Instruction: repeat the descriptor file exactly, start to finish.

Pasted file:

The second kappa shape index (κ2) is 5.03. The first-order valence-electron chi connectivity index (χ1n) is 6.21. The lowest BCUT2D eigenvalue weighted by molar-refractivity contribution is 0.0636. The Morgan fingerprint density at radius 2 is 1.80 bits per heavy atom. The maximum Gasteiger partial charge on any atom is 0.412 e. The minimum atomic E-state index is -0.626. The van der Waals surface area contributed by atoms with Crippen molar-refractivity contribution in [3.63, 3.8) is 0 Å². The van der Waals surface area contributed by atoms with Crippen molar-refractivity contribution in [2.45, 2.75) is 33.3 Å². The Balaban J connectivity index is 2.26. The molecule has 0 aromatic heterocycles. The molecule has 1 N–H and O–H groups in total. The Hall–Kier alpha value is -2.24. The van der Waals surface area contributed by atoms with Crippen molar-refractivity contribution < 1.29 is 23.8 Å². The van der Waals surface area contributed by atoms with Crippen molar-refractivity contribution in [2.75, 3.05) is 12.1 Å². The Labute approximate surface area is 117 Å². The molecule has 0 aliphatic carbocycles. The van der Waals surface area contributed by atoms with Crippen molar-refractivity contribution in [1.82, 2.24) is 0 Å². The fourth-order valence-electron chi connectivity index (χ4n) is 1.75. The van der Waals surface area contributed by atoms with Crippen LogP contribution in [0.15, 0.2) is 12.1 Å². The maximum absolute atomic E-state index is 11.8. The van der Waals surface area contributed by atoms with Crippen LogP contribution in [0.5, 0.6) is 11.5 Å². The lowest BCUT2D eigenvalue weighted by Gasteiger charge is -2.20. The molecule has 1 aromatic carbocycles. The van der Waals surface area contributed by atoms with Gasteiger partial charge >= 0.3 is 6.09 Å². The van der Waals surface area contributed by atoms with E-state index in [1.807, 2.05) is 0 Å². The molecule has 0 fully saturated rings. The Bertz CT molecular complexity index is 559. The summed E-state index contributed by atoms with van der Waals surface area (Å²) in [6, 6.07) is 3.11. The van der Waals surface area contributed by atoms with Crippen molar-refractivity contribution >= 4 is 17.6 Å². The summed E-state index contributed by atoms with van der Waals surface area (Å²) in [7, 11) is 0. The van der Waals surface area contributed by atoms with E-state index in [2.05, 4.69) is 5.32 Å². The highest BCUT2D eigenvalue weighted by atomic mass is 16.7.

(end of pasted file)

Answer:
The second kappa shape index (κ2) is 5.03. The first-order valence-electron chi connectivity index (χ1n) is 6.21. The lowest BCUT2D eigenvalue weighted by molar-refractivity contribution is 0.0636. The Morgan fingerprint density at radius 2 is 1.80 bits per heavy atom. The maximum Gasteiger partial charge on any atom is 0.412 e. The minimum atomic E-state index is -0.626. The van der Waals surface area contributed by atoms with Crippen molar-refractivity contribution in [3.63, 3.8) is 0 Å². The van der Waals surface area contributed by atoms with Crippen molar-refractivity contribution in [2.45, 2.75) is 33.3 Å². The Balaban J connectivity index is 2.26. The molecule has 0 aromatic heterocycles. The molecule has 1 N–H and O–H groups in total. The Hall–Kier alpha value is -2.24. The van der Waals surface area contributed by atoms with Crippen molar-refractivity contribution < 1.29 is 23.8 Å². The van der Waals surface area contributed by atoms with Crippen molar-refractivity contribution in [2.75, 3.05) is 12.1 Å². The Labute approximate surface area is 117 Å². The molecule has 0 aliphatic carbocycles. The van der Waals surface area contributed by atoms with Crippen molar-refractivity contribution in [1.82, 2.24) is 0 Å². The fourth-order valence-electron chi connectivity index (χ4n) is 1.75. The van der Waals surface area contributed by atoms with Crippen LogP contribution in [0.15, 0.2) is 12.1 Å². The maximum absolute atomic E-state index is 11.8. The van der Waals surface area contributed by atoms with Crippen LogP contribution in [0.5, 0.6) is 11.5 Å². The lowest BCUT2D eigenvalue weighted by Gasteiger charge is -2.20. The molecule has 1 aromatic carbocycles. The van der Waals surface area contributed by atoms with Gasteiger partial charge >= 0.3 is 6.09 Å². The van der Waals surface area contributed by atoms with E-state index in [1.807, 2.05) is 0 Å². The molecule has 0 fully saturated rings. The Bertz CT molecular complexity index is 559. The summed E-state index contributed by atoms with van der Waals surface area (Å²) in [6, 6.07) is 3.11. The van der Waals surface area contributed by atoms with Crippen molar-refractivity contribution >= 4 is 17.6 Å². The summed E-state index contributed by atoms with van der Waals surface area (Å²) in [7, 11) is 0. The van der Waals surface area contributed by atoms with E-state index in [2.05, 4.69) is 5.32 Å². The highest BCUT2D eigenvalue weighted by atomic mass is 16.7.